As the COVID-19 virus comes to Alaska, all businesses have had to adjust their operations to provide for the safety of both customers and employees. A non-profit like Alaska WildBird Rehabilitation Center is no different. To allow a safe social distance, we have reduced our staffing to only one employee or volunteer working each day. While this may require longer hours, we all agree it is for the best. Many volunteers have been asked to just sit tight until the crisis passes, we have assured them that we appreciate their contributions to the center, and they will be welcomed back once it is safe to gather in groups again. Visitors are not allowed in the building, even if delivering an injured bird. All interactions with the public will take place on our front porch, and we may ask that items delivered, whether a bird or a donation, be just set there for us to handle in a safe and sanitary manner.
We want to assure you that we are still in the business of taking care of injured, orphaned or sick wild birds. But with social distancing, we may not be able to offer the same level of assistance as in the past. As always, we appreciate it when the finder can rescue the bird and bring it to us. Please call in advance before bringing in the bird to be sure someone is available, or if you have questions about rescuing, or even whether it needs to be rescued. Looking at the piles of snow it’s hard to believe, but soon it will be baby bird season. Many of our calls are about baby birds, and it is always better to have the parents raise the young rather than us, so please call if you find baby birds, and we will assist and advise. Our office number is 907-892-2927, and if it is after hours, our recording will give you an after-hours number to call.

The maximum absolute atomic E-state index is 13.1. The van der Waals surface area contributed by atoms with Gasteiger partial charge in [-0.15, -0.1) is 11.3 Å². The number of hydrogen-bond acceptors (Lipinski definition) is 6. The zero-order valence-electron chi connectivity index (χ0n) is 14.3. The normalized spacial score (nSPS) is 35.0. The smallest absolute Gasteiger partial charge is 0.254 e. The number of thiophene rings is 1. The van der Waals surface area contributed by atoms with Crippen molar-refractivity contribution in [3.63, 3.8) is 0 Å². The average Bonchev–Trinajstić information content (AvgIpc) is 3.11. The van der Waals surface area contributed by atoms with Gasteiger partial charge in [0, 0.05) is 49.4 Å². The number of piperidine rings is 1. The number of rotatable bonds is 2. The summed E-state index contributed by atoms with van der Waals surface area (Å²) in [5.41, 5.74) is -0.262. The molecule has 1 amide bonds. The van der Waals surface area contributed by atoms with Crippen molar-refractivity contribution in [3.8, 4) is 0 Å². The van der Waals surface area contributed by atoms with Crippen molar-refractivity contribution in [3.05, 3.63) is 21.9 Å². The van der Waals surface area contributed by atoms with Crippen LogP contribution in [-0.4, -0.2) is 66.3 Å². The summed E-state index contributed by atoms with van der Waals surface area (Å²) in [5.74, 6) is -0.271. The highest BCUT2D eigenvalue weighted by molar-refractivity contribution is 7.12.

We recognize that many of you may be involuntarily out of work due to businesses closing.
This is a tough financial time for all. We have also been affected in that our income has dropped precipitously. In the last few months we have had unplanned Toyo Stove and freezer repairs, and theft of fuel oil. We had to cancel a major fundraising event scheduled for April. Spring is typically busy when we take our education ambassador birds to many school classrooms and science fairs; with schools closed these are also not taking place. We ask that you consider assisting the center with a donation if you are able. Do you normally have a weekly evening at a movie or restaurant? Did you have to cancel a vacation? Perhaps that funding could be re-routed to help the wild birds. Our busy spring rehab season will soon be here, and the resident hawk and owls still need to be fed. The recently passed CARES act has added an incentive for charitable giving by creating a new above-the-line deduction that applies to all taxpayers for total contributions of up to $300. For larger donors there are additional changes to tax laws, check with your tax accountant for details.
Despite all the negative news, Alaska WildBird Center was happy to help the local medical community with a donation of excess personal protective equipment (PPE) to Mat-Su Regional hospital. We had medical coveralls, face masks and gloves that can be used by our medical professionals to help the virus victims in a safer manner. All these items had been donated to us in the past, and we had more than needed.
Thanks to everyone for their kind thoughts and considerations of us in this uncertain time.